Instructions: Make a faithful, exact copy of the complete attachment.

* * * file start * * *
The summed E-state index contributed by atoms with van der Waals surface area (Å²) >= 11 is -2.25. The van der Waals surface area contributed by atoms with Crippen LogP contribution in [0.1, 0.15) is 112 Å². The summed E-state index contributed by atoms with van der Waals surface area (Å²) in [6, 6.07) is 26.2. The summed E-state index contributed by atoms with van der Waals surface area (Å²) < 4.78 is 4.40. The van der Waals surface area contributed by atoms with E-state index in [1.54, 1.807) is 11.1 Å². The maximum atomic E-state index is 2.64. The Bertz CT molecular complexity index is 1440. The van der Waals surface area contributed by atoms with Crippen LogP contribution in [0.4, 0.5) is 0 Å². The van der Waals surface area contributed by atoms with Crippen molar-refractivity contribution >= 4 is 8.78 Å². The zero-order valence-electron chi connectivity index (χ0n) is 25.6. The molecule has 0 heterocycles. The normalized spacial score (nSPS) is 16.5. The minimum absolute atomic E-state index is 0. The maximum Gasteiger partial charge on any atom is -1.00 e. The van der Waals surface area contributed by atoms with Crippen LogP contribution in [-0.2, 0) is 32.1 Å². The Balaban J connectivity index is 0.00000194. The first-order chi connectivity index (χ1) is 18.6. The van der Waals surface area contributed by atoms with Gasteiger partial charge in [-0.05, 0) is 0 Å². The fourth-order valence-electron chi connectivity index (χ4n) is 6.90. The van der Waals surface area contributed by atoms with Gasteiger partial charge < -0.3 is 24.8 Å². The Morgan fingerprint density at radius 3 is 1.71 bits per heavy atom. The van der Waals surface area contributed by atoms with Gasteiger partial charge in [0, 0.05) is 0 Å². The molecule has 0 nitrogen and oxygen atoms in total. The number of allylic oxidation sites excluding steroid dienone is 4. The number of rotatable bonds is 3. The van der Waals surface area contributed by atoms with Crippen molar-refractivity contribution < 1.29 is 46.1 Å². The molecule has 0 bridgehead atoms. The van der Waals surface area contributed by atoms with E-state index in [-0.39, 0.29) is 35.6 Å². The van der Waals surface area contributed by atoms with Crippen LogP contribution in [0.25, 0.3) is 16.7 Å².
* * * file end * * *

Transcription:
The summed E-state index contributed by atoms with van der Waals surface area (Å²) >= 11 is -2.25. The van der Waals surface area contributed by atoms with Crippen LogP contribution in [0.1, 0.15) is 112 Å². The summed E-state index contributed by atoms with van der Waals surface area (Å²) in [6, 6.07) is 26.2. The summed E-state index contributed by atoms with van der Waals surface area (Å²) < 4.78 is 4.40. The van der Waals surface area contributed by atoms with E-state index in [1.54, 1.807) is 11.1 Å². The maximum atomic E-state index is 2.64. The Bertz CT molecular complexity index is 1440. The van der Waals surface area contributed by atoms with Crippen LogP contribution in [0.4, 0.5) is 0 Å². The van der Waals surface area contributed by atoms with Crippen molar-refractivity contribution >= 4 is 8.78 Å². The zero-order valence-electron chi connectivity index (χ0n) is 25.6. The molecule has 0 heterocycles. The normalized spacial score (nSPS) is 16.5. The minimum absolute atomic E-state index is 0. The maximum Gasteiger partial charge on any atom is -1.00 e. The van der Waals surface area contributed by atoms with Crippen LogP contribution in [-0.2, 0) is 32.1 Å². The Balaban J connectivity index is 0.00000194. The first-order chi connectivity index (χ1) is 18.6. The van der Waals surface area contributed by atoms with Gasteiger partial charge in [-0.05, 0) is 0 Å². The fourth-order valence-electron chi connectivity index (χ4n) is 6.90. The van der Waals surface area contributed by atoms with Gasteiger partial charge < -0.3 is 24.8 Å². The Morgan fingerprint density at radius 3 is 1.71 bits per heavy atom. The van der Waals surface area contributed by atoms with Gasteiger partial charge in [0, 0.05) is 0 Å². The molecule has 0 nitrogen and oxygen atoms in total. The number of allylic oxidation sites excluding steroid dienone is 4. The number of rotatable bonds is 3. The van der Waals surface area contributed by atoms with Crippen molar-refractivity contribution < 1.29 is 46.1 Å². The molecule has 0 bridgehead atoms. The van der Waals surface area contributed by atoms with E-state index in [-0.39, 0.29) is 35.6 Å². The van der Waals surface area contributed by atoms with Crippen LogP contribution in [0.25, 0.3) is 16.7 Å².